And then, as if delivered by a bolt of lightning, I recalled an incident that occurred between us at least 45 years ago. I was an asthmatic child, and on so many evenings could not run to the door (as instructed to do by our mother) to say hello to my father and give him a hug and a kiss when he came home late each evening from the hotel kitchens. I would instead remain upstairs, bedridden, gasping for every breath, waiting expectantly for Father to come upstairs and just say hello to me and maybe, just maybe, for the first time, say “Hello, Jeanot, I love you.” But those words never came. And then, as I listened to your music, the memory came back of an evening, more than 45 years ago, when I was again sick, and Father came upstairs. But this evening was different. He sat next to me on my bed and, as I was sitting upright and struggling for the next breath, he began gently stroking my hair for a period of time that I wished would have lasted an eternity. Today, as you played us the Chopin, tears came to my eyes. It struck me that while Father could not say these words, “I love you,” they were expressed even more poignantly in the gentle stroking of a little boy’s hair by his father’s powerful hands. I recall that as he sat with me my asthma attack subsided. I had completely forgotten that incident. I must have buried it in my own desire to perhaps keep my father at a distance, to continuously prove either that I was unlovable, or that he was just a cold s.o.b. who only knew work, work, and more work. But not so.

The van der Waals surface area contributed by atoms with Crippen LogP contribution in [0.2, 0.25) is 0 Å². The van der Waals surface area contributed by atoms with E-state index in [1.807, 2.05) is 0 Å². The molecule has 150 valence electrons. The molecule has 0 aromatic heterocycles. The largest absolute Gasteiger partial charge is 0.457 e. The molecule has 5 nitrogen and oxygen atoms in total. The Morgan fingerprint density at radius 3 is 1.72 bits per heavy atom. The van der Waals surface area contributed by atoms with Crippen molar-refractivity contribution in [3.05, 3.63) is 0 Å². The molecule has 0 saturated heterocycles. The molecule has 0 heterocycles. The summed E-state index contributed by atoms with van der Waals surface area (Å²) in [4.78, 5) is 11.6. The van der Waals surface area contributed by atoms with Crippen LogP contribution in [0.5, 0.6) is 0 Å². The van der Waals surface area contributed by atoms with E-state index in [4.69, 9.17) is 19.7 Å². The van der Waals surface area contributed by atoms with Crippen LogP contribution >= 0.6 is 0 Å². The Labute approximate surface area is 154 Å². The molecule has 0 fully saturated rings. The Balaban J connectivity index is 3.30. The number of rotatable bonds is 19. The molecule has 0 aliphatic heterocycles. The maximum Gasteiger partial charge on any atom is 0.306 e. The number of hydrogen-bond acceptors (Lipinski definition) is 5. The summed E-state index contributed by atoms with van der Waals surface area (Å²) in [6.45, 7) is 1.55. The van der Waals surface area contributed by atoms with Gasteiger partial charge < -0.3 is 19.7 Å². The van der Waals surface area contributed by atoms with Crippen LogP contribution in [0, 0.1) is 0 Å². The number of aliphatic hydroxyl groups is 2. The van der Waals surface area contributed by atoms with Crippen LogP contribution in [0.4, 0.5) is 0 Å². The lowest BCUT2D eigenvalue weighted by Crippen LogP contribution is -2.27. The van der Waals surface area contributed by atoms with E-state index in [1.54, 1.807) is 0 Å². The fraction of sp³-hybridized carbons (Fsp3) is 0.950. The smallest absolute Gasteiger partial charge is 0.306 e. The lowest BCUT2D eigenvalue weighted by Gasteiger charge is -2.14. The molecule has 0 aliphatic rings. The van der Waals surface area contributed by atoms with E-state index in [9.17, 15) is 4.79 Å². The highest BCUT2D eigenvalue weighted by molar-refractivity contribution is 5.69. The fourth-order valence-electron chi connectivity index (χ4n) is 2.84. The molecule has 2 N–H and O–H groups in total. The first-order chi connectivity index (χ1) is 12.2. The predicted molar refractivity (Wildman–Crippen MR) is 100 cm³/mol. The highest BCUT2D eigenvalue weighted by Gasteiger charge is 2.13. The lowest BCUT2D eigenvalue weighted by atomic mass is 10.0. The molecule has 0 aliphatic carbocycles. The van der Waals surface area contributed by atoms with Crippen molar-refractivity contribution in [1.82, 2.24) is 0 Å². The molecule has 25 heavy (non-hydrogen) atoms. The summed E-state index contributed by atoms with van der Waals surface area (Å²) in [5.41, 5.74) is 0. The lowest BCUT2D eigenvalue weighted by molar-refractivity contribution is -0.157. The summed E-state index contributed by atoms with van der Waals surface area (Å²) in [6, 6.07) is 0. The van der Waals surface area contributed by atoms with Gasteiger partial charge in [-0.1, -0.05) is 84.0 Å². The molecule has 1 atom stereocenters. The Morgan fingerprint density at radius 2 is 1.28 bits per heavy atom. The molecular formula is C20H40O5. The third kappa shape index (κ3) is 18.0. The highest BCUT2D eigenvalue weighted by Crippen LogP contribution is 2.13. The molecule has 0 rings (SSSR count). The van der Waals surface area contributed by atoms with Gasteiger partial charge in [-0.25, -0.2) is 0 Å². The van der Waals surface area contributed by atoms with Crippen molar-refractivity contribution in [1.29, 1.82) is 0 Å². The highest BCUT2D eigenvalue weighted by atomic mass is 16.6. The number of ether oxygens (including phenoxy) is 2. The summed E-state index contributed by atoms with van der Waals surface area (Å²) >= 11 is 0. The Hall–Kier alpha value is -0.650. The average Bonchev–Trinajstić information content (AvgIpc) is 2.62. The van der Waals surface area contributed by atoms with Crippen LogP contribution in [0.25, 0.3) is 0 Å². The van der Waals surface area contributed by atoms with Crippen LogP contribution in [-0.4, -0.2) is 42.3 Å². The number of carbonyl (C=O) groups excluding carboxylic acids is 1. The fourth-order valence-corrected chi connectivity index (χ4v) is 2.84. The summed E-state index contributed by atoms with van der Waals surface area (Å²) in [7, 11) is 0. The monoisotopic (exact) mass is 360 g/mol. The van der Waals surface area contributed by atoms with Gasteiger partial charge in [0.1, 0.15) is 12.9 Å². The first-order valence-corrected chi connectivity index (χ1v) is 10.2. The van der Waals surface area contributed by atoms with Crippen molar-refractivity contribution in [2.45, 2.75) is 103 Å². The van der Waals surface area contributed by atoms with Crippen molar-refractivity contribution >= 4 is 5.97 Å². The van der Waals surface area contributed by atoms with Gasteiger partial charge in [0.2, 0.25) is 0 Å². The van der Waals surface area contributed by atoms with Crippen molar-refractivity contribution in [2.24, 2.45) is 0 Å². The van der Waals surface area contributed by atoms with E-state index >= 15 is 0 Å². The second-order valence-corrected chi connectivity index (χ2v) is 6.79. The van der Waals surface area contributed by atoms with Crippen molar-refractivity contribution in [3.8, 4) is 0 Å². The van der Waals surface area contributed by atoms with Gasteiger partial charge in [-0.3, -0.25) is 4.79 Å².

The drive to be successful and the fear of failure are, like the head and tail of a coin, inseparably linked.


They goaded me on to unusual efforts and caused me, and those around me, considerable suffering. Of course, the surprising thing was that my increasing success did little to lessen the tension.


Until the splash of cold water. My second wife walked away from the marriage midstream. At the same time she asserted—though at first I did not listen—that we would always be in relationship, and that it was up to us to invent the form. Clearly the family had not been thriving under the arrangement we’d had. “Let’s invent a form,” she said, “that allows us to contribute to each other, and let’s set a distance that supports us to be fully ourselves.” Going down for the second time, I understood and grabbed...


I settled on a game called I am a contribution. Unlike success and failure, contribution has no other side. It is not arrived at by comparison. All at once I found that the fearful question, “Is it enough?” and the even more fearful question, “Am I loved for who I am, or for what I have accomplished?” could both be replaced by the joyful question, “How will I be a contribution today?” When I was a boy playing the dinner table game, and later an adult playing the success/fai...